Closing schools: It's not just about money
The School District of Philadelphia recently issued its list of 37 schools to be closed permanently this year. We just can’t afford them anymore, the district tells us. The deficit is too big, so it’s time for parents and students to make “painful choices.” The financial crisis is one reason neighborhood schools are on the chopping block, but it is not the only one.
In November 2011, the Philadelphia School Reform Commission, without benefit of public discussion, voted to sign the Great Schools Compact. Written by the Bill and Melinda Gates Foundation, it mandates closing district schools, expanding charters and relocating 50,000 students to “high-performing” schools by 2017. In addition, the compact authorizes the Philadelphia Schools Partnership, a privately funded organization whose board includes no educators, to distribute funds to any school of its choosing.
After the William Penn Foundation shifted $15 million from its coffers to PSP’s last spring, the influence of both organizations — neither of which holds public meetings — grew as the community’s diminished. The William Penn Foundation also paid millions to the Boston Consulting Group, a corporate consulting firm whose executive committee includes bankers, financial managers, chemical engineers, merger-and-acquisition experts and corporate lawyers — but no educators — to come up with a plan that recommends dramatic expansion of charters, district management by private operators and outsourcing of many district functions.
Superintendent William Hite’s appointment last year raised the hopes of many that he might think outside the corporate-reform box. His recently released plan, however, has dashed those hopes. It fails to call for research-based reforms such as smaller class size, increasing instructional time by reducing high-stakes testing or returning certified librarians to the district’s many closed libraries. He has reaffirmed his support for “Renaissance” schools, whose wholesale disposal of experienced faculty destabilizes schools and perpetuates the myth that only teachers should be held responsible for student success.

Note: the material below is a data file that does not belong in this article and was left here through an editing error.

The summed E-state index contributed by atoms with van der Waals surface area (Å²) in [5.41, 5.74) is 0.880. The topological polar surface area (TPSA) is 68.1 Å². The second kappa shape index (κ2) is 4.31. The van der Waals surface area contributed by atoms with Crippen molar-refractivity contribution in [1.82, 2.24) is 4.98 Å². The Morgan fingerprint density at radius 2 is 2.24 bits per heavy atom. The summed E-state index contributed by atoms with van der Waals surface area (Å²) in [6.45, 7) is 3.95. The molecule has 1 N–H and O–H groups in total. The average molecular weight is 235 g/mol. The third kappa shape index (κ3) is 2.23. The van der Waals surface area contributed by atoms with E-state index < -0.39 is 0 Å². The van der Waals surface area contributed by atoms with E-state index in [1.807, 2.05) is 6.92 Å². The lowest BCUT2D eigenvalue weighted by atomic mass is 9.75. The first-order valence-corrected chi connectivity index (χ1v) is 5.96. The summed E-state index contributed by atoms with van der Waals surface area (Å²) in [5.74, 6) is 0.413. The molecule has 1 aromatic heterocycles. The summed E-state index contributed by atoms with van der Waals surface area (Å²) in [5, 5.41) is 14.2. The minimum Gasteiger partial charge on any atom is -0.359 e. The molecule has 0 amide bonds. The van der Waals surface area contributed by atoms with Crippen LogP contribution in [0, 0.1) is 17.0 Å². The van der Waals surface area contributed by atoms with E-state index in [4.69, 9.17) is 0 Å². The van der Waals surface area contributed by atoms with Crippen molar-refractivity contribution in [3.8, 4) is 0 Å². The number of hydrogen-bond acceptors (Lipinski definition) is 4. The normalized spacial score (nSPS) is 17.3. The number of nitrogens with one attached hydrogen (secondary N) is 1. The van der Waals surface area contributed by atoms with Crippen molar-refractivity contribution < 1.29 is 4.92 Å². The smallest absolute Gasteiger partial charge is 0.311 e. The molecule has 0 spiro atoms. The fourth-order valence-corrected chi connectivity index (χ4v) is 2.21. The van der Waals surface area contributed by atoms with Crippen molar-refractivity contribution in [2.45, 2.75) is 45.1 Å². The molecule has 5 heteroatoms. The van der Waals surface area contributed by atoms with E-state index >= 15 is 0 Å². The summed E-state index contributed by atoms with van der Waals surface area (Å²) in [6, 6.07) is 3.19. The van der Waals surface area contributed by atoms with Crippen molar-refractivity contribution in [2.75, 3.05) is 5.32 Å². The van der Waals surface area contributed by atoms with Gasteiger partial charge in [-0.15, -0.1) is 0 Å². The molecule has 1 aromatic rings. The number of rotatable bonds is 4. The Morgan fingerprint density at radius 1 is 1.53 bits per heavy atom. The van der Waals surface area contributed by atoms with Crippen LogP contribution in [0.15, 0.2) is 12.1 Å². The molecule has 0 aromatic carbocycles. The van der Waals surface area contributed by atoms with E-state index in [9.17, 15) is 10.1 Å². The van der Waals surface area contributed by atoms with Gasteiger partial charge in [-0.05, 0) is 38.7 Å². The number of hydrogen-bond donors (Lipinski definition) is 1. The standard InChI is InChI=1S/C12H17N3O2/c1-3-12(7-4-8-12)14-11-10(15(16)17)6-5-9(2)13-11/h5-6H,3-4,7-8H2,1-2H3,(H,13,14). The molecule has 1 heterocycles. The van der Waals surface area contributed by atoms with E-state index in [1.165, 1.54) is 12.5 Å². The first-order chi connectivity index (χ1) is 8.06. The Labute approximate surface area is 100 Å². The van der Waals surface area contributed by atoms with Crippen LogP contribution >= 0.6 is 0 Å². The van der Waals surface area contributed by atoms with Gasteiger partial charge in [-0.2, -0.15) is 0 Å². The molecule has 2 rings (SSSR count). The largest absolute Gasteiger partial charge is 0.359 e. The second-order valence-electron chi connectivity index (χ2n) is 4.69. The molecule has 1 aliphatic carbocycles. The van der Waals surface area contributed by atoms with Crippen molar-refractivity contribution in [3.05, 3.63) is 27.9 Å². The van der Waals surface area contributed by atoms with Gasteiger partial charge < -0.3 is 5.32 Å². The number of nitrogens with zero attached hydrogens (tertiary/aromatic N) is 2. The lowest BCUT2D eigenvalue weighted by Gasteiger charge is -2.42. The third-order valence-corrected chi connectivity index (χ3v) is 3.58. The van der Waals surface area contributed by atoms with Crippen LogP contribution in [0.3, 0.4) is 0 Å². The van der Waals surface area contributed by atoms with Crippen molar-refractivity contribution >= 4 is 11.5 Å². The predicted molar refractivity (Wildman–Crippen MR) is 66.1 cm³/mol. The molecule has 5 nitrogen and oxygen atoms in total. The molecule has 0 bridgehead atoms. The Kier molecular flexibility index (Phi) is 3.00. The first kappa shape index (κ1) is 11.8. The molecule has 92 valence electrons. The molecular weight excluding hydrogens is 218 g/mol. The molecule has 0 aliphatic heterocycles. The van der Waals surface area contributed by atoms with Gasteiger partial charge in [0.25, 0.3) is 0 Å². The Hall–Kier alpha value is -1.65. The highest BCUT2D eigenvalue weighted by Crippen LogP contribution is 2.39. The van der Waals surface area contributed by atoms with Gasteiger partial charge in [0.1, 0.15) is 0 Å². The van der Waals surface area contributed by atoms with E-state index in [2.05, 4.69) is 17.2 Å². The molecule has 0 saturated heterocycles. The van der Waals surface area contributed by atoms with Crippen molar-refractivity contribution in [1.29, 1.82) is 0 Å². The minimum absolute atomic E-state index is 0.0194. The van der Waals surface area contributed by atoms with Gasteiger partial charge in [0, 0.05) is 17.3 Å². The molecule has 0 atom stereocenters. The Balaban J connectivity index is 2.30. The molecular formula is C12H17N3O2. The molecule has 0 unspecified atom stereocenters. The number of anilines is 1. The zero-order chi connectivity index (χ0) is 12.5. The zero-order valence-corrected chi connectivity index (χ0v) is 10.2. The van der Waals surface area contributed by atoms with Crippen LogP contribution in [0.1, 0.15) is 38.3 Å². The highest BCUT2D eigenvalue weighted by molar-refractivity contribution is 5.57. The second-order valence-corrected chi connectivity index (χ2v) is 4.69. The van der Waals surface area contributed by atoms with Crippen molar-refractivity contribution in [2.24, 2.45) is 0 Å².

Dr. Hite’s earlier assertion that we must close schools because we do not have the money to keep them open conflicts with statements he has made at several community meetings that the money saved by closing schools can be put to better use in those that remain open. What money — the money we don’t have?
A 2011 study published by the Pew Charitable Trusts concluded that “the money saved as the result of closing schools...has been relatively small in the context of big-city school-district budgets.” The study also notes that selling shuttered schools tends to be “extremely difficult.” The Washington Post last week cited a study by the D.C. Fiscal Policy Institute that shows that although school closures will save the D.C. district $10.4 million, the closures themselves will cost $10.2 million. Philadelphians have yet to be told what transportation, moving, retrofitting buildings and maintenance of empty schools will cost here.
Inequity in education is hardly new, but it is having deeper and more permanent consequences for urban students. The system of funding local education through property taxes has meant that affluent suburbs such as Lower Merion spend $26,000 per pupil and Philadelphia must make do with just $13,000. The difference is a curriculum rich with challenging electives versus one crowded with test-prep classes.
We seem to accept that as just a fact of life, that it’s just too bad our kids weren’t born to more affluent parents. Now, however, we are asking our children to say goodbye to their teachers, to many of their friends and to the school that has nurtured them and, in many cases, their parents and grandparents. We are asking communities to watch thriving schools and important neighborhood anchors become eyesores that will lower their property values.
Is this the best we can do for our students and our city? Can’t we put up a stronger fight for something so valuable and so irreplaceable?
Lisa Haver is a retired teacher and education activist. Email: firstname.lastname@example.org